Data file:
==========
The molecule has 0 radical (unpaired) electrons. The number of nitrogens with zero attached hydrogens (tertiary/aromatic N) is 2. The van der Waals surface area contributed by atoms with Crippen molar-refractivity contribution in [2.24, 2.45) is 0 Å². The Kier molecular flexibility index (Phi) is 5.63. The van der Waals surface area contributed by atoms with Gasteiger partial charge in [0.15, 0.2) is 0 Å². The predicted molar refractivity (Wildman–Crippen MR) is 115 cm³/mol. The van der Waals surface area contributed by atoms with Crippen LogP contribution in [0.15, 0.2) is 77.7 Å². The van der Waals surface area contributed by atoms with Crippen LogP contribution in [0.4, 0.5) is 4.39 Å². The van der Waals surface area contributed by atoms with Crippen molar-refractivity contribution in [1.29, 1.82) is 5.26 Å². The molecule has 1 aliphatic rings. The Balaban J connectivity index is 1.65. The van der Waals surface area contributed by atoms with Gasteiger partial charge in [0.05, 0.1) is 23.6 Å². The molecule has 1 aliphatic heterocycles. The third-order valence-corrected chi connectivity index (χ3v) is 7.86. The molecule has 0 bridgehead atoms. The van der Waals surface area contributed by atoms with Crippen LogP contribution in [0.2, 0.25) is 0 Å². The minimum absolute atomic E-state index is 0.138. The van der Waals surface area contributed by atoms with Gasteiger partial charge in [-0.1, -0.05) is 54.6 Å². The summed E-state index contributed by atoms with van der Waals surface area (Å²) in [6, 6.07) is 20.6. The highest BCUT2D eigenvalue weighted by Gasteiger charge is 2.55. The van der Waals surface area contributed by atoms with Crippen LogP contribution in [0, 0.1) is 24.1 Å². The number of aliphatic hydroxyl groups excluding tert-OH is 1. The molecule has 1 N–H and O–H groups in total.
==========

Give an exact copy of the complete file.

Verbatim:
The molecule has 0 radical (unpaired) electrons. The number of nitrogens with zero attached hydrogens (tertiary/aromatic N) is 2. The van der Waals surface area contributed by atoms with Crippen molar-refractivity contribution in [2.24, 2.45) is 0 Å². The Kier molecular flexibility index (Phi) is 5.63. The van der Waals surface area contributed by atoms with Gasteiger partial charge in [0.15, 0.2) is 0 Å². The predicted molar refractivity (Wildman–Crippen MR) is 115 cm³/mol. The van der Waals surface area contributed by atoms with Crippen LogP contribution in [0.15, 0.2) is 77.7 Å². The van der Waals surface area contributed by atoms with Crippen LogP contribution in [0.4, 0.5) is 4.39 Å². The van der Waals surface area contributed by atoms with Crippen molar-refractivity contribution in [1.29, 1.82) is 5.26 Å². The molecule has 1 aliphatic rings. The Balaban J connectivity index is 1.65. The van der Waals surface area contributed by atoms with Gasteiger partial charge in [0.05, 0.1) is 23.6 Å². The molecule has 1 aliphatic heterocycles. The third-order valence-corrected chi connectivity index (χ3v) is 7.86. The molecule has 0 bridgehead atoms. The van der Waals surface area contributed by atoms with Crippen LogP contribution in [0.2, 0.25) is 0 Å². The minimum absolute atomic E-state index is 0.138. The van der Waals surface area contributed by atoms with Gasteiger partial charge in [-0.1, -0.05) is 54.6 Å². The summed E-state index contributed by atoms with van der Waals surface area (Å²) in [6, 6.07) is 20.6. The highest BCUT2D eigenvalue weighted by Gasteiger charge is 2.55. The van der Waals surface area contributed by atoms with Crippen LogP contribution in [0, 0.1) is 24.1 Å². The number of aliphatic hydroxyl groups excluding tert-OH is 1. The molecule has 1 N–H and O–H groups in total.